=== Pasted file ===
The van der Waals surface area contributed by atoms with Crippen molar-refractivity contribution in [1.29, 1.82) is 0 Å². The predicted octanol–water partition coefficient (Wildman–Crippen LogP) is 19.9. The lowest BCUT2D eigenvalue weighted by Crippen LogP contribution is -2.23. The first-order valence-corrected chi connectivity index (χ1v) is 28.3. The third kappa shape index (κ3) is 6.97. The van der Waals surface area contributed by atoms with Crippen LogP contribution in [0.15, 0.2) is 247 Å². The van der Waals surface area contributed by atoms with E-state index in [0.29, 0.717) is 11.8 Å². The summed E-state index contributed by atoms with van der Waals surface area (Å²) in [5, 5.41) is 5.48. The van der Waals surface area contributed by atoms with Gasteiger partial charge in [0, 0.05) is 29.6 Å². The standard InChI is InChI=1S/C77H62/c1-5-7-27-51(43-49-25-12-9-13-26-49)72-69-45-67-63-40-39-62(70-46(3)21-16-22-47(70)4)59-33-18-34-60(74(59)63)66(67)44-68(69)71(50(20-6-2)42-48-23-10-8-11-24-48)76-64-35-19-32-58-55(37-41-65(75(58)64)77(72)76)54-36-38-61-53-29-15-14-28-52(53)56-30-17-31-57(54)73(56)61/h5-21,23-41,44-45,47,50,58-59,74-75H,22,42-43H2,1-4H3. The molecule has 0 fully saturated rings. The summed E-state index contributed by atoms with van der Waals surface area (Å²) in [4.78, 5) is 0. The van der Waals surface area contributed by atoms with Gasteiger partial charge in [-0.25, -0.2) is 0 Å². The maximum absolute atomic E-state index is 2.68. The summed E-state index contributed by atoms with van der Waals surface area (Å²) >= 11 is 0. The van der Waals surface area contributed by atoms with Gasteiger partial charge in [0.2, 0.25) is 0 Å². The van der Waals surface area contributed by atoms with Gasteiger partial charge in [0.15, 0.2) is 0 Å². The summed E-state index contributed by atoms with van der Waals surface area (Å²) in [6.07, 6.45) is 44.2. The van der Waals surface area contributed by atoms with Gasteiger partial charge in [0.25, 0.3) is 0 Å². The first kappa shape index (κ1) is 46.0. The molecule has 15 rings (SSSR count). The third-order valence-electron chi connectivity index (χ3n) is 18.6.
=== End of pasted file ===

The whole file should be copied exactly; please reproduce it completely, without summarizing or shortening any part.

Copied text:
The van der Waals surface area contributed by atoms with Crippen molar-refractivity contribution in [1.29, 1.82) is 0 Å². The predicted octanol–water partition coefficient (Wildman–Crippen LogP) is 19.9. The lowest BCUT2D eigenvalue weighted by Crippen LogP contribution is -2.23. The first-order valence-corrected chi connectivity index (χ1v) is 28.3. The third kappa shape index (κ3) is 6.97. The van der Waals surface area contributed by atoms with Crippen LogP contribution in [0.15, 0.2) is 247 Å². The van der Waals surface area contributed by atoms with E-state index in [0.29, 0.717) is 11.8 Å². The summed E-state index contributed by atoms with van der Waals surface area (Å²) in [5, 5.41) is 5.48. The van der Waals surface area contributed by atoms with Gasteiger partial charge in [0, 0.05) is 29.6 Å². The standard InChI is InChI=1S/C77H62/c1-5-7-27-51(43-49-25-12-9-13-26-49)72-69-45-67-63-40-39-62(70-46(3)21-16-22-47(70)4)59-33-18-34-60(74(59)63)66(67)44-68(69)71(50(20-6-2)42-48-23-10-8-11-24-48)76-64-35-19-32-58-55(37-41-65(75(58)64)77(72)76)54-36-38-61-53-29-15-14-28-52(53)56-30-17-31-57(54)73(56)61/h5-21,23-41,44-45,47,50,58-59,74-75H,22,42-43H2,1-4H3. The molecule has 0 fully saturated rings. The summed E-state index contributed by atoms with van der Waals surface area (Å²) in [4.78, 5) is 0. The van der Waals surface area contributed by atoms with Gasteiger partial charge in [-0.25, -0.2) is 0 Å². The maximum absolute atomic E-state index is 2.68. The summed E-state index contributed by atoms with van der Waals surface area (Å²) >= 11 is 0. The van der Waals surface area contributed by atoms with Gasteiger partial charge in [0.2, 0.25) is 0 Å². The van der Waals surface area contributed by atoms with Gasteiger partial charge in [0.15, 0.2) is 0 Å². The summed E-state index contributed by atoms with van der Waals surface area (Å²) in [6.07, 6.45) is 44.2. The van der Waals surface area contributed by atoms with Gasteiger partial charge in [0.25, 0.3) is 0 Å². The first kappa shape index (κ1) is 46.0. The molecule has 15 rings (SSSR count). The third-order valence-electron chi connectivity index (χ3n) is 18.6.